Biang Biang. The name of this hand-pulled noodle is actually an onomatopoeia, meaning that the name actually came from the sound it makes. In this case, the “biang biang” comes from the sound of when we slap the noodles on the counter while stretching them. Yes, today I am going to teach you a recipe for the Shaangxi-style hand-pulled noodles. These are fun to make at home, even better to make as a group with your friends because it’s so interactive and fun to watch everyone try their hand at making these delicious and unique noodles.
Because the noodles are the highlight of this dish, we are going to make some humble additions that are equally worthy to accompany them. Today our noodles will include some tasty cumin ground lamb and a few assorted vegetables like carrots, cabbage, cilantro, and scallions. We’ll finish the noodles with a quick dressing of sizzling chili oil with garlic, ginger, and chili flakes. You will get emotional when you smell this. Trust me.
Let’s start with the noodles themselves. You will need:
- 915g all-purpose flour
- 7g kosher salt
- 520g cold water
Sift the flour into the bowl of your stand mixer and add the salt. Start the mixer on the lowest speed with the dough hook and slowly add the water. Once the water is added, knead the dough for 15 minutes or until it becomes smooth and elastic. When the kneading is done, rub on a layer of oil so it doesn’t dry out. Cover and set aside for at least an hour. Resting time is key to this recipe since you are relaxing the gluten that you made during the kneading process.
When the dough has sufficiently rested, turn it out onto a lightly oiled surface and roll into a ¼ inch sheet. Once you have your sheet, cut it into 3 x 6 inch rectangular strips. It’s easiest to do this with a bench scraper. Carefully place them into a container in a single layer, separating each layer with a sheet of parchment paper. Be sure to oil each layer as well. You want them thoroughly coated with oil so they absolutely cannot dry on the surface. Cover the container and let the dough rest again for another hour or two. This will again rest the gluten so that the strips will be easier to stretch when the time comes.
While the dough is resting, prep your veg and protein. In this case, we just have to julienne the carrots, shred the cabbage, chop the cilantro, and thinly slice the scallions. Peel and finely mince the ginger.
In a pan on medium-high heat, add the ground lamb and, well… you know how to cook ground meat. Once you do the initial browning and start to break it up, add a bit of salt, pepper, ½ a teaspoon of sugar, and 2 tablespoons of cumin. When the lamb is done, set it aside.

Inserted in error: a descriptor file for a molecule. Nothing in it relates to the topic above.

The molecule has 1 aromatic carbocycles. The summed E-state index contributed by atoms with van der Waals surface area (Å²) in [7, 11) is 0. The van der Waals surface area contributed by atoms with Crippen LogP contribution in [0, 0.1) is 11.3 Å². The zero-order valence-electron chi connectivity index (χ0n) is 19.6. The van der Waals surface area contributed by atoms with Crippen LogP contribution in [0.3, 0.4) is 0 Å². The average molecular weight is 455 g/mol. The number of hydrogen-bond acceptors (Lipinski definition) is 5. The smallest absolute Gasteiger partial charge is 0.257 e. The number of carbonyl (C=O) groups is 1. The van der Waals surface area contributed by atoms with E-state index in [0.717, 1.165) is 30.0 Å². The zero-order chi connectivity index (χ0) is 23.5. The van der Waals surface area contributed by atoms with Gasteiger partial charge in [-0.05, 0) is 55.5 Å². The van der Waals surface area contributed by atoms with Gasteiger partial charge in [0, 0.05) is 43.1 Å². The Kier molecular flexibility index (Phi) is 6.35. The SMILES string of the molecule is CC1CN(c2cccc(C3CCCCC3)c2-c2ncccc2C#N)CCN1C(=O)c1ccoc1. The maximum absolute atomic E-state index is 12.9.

To make the noodles, simply get a large pot of boiling water ready. Now take a strip of dough and hold it so that the ends are held between the heels of your thumbs and your first three fingertips of each hand. Stretch the dough and vigorously slap it on the surface of the counter as you stretch it. Sometimes it might break and that’s ok. This is some cool ass cooking and when you get good at this, you’ll be a rock star. Once you have the strip fully stretched, take it by the middle of the strip and gently tear it in half lengthwise. This will give the noodles a frilly edge, perfect for picking up the sauces and toppings that will accompany them.
Now that you pulled and ripped your first noodle, drop it into the boiling water and make another one. Normally at the restaurant, we make 2 or 3 of these per serving. Since they are super fresh, they don’t take long at all to cook. In fact, once we drop the noodles, we start adding the vegetables and protein to a mixing bowl. In the time it takes to fill the bowl, the noodles are done which should be about 30 to 35 seconds.
So in our mixing bowl, simply combine and toss together some carrots, cabbage, cilantro, and a bit of the ground lamb. Add the noodles and toss to bring everything together. Place the noodle mixture into your serving bowl.
Now in a ramekin, we’re gonna put in some chili flakes with gochugaru, minced ginger and garlic, scallions, and ground Szechuan peppercorns. Turn over the ramekin onto the top of the noodles so you have a nice neat pile on top. On the stove, heat up a ¼ cup of canola oil till it starts to smoke. When it’s hot, CAREFULLY take it and pour it on top of the nice spicy pile you just made from the ramekin. Now savor the aroma of what you just did and bask in your glory.
Mix everything together and season to taste with an assortment of Chinese condiments. Today we’re using soy sauce, black vinegar, and white pepper. Garnish with more cilantro and scallion and get ready to crush this noodle bowl.